Tim Michels says he will divest from his family business if he's elected governor. Experts say that will be a difficult task

Wisconsin Republican gubernatorial candidate Tim Michels.
Wisconsin Republican gubernatorial candidate Tim Michels.

Tim Michels, Wisconsin's Republican candidate for governor, is pitching himself as a successful businessman who can turn around state government.

But if he gets to the governor's mansion he'll have to figure out how to untangle his interests from his family's construction business, which has received more than $1 billion from state road contracts and has ties to a pipeline project that is awaiting a key environmental study.

Michels, co-owner of Michels Corp., the state's largest construction company, has said he'll divest himself from the business but has not provided any details.

Experts say his task won't be easy.

State records show the Brownsville-based Michels Corp. has received more than $1.1 billion from Wisconsin for construction projects since 2014.

When Tim Michels entered the governor's race in April, he said he hoped the company would continue to compete for state work if he won the race for governor.

He estimated his company had made about $1.3 billion in state road contracts since 2008, during an April 25 interview with conservative host Jay Weber on WISN-AM (1130).

"But I'd like to share how we won every single one of those dollars in contracts," Michels told Weber. "Every single one of those contracts was won through a transparent competitive bidding process, where we were the low bidder."

More: Governor candidate Tim Michels criticizes Foxconn deal after making millions on the project

Under state law, governors must sign road construction contracts worth more than $1,000. State law also bars public officials from taking actions that would benefit them financially.

With less than a month to go before the midterm elections, the Michels campaign and company have not answered questions from the Milwaukee Journal Sentinel about how Michels would handle state road contracts.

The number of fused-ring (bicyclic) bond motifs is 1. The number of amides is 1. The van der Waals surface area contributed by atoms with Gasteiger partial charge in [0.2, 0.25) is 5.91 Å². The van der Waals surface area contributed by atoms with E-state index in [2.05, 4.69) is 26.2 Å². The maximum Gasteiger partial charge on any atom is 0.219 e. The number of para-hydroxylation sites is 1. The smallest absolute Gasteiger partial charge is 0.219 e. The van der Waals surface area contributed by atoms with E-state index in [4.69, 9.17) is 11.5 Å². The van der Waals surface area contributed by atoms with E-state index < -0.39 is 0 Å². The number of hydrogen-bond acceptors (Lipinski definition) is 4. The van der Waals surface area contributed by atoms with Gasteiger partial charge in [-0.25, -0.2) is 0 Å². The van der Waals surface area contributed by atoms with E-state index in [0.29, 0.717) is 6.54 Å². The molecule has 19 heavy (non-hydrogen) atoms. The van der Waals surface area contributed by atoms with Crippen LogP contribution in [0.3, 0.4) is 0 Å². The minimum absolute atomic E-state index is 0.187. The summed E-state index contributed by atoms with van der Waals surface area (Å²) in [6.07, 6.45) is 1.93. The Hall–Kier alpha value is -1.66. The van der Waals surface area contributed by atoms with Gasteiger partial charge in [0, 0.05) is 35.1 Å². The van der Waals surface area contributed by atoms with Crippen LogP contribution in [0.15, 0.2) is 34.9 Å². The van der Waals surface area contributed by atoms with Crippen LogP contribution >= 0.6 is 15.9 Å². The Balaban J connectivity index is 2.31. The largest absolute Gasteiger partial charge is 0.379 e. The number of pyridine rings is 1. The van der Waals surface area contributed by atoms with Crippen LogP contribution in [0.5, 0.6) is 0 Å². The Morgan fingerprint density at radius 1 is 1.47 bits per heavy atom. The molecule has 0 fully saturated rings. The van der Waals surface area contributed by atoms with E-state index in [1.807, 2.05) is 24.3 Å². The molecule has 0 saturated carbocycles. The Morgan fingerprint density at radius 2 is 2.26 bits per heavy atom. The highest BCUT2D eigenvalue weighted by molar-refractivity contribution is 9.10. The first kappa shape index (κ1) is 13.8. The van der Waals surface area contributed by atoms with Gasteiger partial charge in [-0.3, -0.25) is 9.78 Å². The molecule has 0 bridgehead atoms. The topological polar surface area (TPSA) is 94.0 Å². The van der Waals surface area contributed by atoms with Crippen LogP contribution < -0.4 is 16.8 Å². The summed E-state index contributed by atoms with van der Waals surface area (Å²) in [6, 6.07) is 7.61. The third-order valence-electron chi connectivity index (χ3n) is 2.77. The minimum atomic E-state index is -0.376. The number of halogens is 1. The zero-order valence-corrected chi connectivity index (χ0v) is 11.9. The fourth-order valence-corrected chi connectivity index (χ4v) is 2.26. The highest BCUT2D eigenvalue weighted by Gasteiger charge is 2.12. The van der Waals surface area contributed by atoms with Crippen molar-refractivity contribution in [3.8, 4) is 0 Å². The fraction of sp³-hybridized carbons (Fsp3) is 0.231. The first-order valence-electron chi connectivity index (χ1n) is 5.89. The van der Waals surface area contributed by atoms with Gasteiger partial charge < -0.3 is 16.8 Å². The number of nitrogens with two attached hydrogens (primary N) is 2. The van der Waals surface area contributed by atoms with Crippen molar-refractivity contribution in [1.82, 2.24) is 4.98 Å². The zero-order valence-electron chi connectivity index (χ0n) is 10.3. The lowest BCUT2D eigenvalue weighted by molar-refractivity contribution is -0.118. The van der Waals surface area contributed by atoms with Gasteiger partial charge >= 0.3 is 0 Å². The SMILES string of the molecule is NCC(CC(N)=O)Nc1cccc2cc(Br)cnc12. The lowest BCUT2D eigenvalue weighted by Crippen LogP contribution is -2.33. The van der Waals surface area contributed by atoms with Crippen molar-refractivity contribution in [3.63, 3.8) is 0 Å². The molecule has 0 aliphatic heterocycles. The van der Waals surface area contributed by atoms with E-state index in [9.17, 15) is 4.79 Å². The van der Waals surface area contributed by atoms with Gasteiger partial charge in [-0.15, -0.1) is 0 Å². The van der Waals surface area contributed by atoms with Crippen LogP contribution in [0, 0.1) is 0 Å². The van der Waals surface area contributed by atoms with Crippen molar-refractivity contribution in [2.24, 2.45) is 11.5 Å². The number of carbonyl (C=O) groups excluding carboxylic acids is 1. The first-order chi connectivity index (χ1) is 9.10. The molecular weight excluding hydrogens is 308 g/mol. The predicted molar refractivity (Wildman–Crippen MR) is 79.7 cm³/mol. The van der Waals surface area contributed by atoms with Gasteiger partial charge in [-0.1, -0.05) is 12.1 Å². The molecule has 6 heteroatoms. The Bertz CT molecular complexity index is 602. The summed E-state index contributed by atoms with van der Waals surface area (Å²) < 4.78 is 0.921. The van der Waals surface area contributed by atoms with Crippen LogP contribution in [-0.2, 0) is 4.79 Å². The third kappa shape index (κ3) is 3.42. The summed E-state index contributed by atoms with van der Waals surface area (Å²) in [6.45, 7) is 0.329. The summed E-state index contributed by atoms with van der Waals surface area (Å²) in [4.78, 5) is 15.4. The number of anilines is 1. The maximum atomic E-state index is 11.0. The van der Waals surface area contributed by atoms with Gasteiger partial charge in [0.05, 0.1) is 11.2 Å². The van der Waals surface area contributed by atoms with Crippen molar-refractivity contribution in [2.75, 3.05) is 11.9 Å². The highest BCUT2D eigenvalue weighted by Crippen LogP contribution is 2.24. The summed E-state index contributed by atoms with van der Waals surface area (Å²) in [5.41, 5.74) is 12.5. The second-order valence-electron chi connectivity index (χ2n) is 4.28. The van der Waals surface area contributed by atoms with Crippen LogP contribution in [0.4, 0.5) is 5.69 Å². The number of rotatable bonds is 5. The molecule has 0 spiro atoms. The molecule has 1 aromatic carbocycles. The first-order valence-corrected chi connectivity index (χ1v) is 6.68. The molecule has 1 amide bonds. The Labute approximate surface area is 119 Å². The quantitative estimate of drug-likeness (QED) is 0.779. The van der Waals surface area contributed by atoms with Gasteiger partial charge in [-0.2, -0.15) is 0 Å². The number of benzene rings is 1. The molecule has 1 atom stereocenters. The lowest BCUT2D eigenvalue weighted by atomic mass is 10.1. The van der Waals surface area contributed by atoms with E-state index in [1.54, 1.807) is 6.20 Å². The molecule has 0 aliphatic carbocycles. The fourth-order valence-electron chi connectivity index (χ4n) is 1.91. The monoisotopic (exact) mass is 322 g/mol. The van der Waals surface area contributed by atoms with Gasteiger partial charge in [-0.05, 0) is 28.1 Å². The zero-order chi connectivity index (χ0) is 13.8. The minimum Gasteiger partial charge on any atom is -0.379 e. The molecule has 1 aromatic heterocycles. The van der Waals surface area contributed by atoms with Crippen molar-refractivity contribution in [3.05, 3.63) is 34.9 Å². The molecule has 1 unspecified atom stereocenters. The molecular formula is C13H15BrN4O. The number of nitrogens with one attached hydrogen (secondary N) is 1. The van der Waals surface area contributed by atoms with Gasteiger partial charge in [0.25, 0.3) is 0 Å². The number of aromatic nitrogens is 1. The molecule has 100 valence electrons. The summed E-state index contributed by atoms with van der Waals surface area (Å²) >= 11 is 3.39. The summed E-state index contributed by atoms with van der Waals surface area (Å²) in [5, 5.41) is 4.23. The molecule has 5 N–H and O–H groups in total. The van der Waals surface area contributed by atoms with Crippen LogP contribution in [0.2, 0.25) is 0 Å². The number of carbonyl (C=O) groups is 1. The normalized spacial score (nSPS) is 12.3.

The campaign and company also would not answer questions about if Michels' plan to divest includes selling shares of his business to his brothers or another family member. Or, if he'll have a chance to buy back ownership of the company in the future.

“Tim will divest himself of interest in the company and there will be no conflicts of interest," said Anna Kelly, campaign spokeswoman. "Unlike Tony Evers, he will work hard and with integrity and will be transparent.”

Michels Corp. has grown into multi-billion dollar business

Michels Corp. employs 8,000 workers and had a projected revenue of nearly $3 billion in 2018, according to BizTimes Milwaukee. 

The company was founded in 1959 by Tim Michels' father, Dale, who had two business partners. Michels' mother, Ruth, drove the dump truck.

Today, the business is run by Dale's sons, Pat, Kevin and Tim, who is the vice president. Dale and Ruth Michels have both died. Members of the third generation are beginning to join the business, according to BizTimes.

Tim Michels' daughter, Sophie, plans on joining the infrastructure division of Michels Corp. when she graduates Babson College, a private business school in Wellesley, Massachusetts, in May 2023.

Michels is grounding his campaign in terms of his success in business.

During campaign stops, Michels speaks proudly about his business, saying he started working at the company at 9 years old and later rejoined the business after serving 12 years in the military.

"And it's what I've been doing for the past 25 years. Standing shoulder to shoulder with my brothers and growing Michels Corporation, from a few 100 employees to today over 8,000," Michels said during a Labor Day appearance in Milwaukee.

"And these are great paying jobs. Our average annual wage at Michels Corporation is $97,000. And on top of that, there's great benefits, great health care. That is taking care of people. That's what people want today," Michels said.

Michels has positioned himself as an outsider who "doesn't throw out political promises."

"They want someone who has walked the walk, not just talked the walk, and I have created jobs, thousands of non-union jobs and thousands of union jobs," he said on Labor Day. "That is unique in government today. That is unique in politics today. That is why we are going to win in November and replace Tony Evers."

Tim Michels and his wife, Barbara, own more than $30 million in properties in New York and Connecticut that were purchased between 2015 and 2020.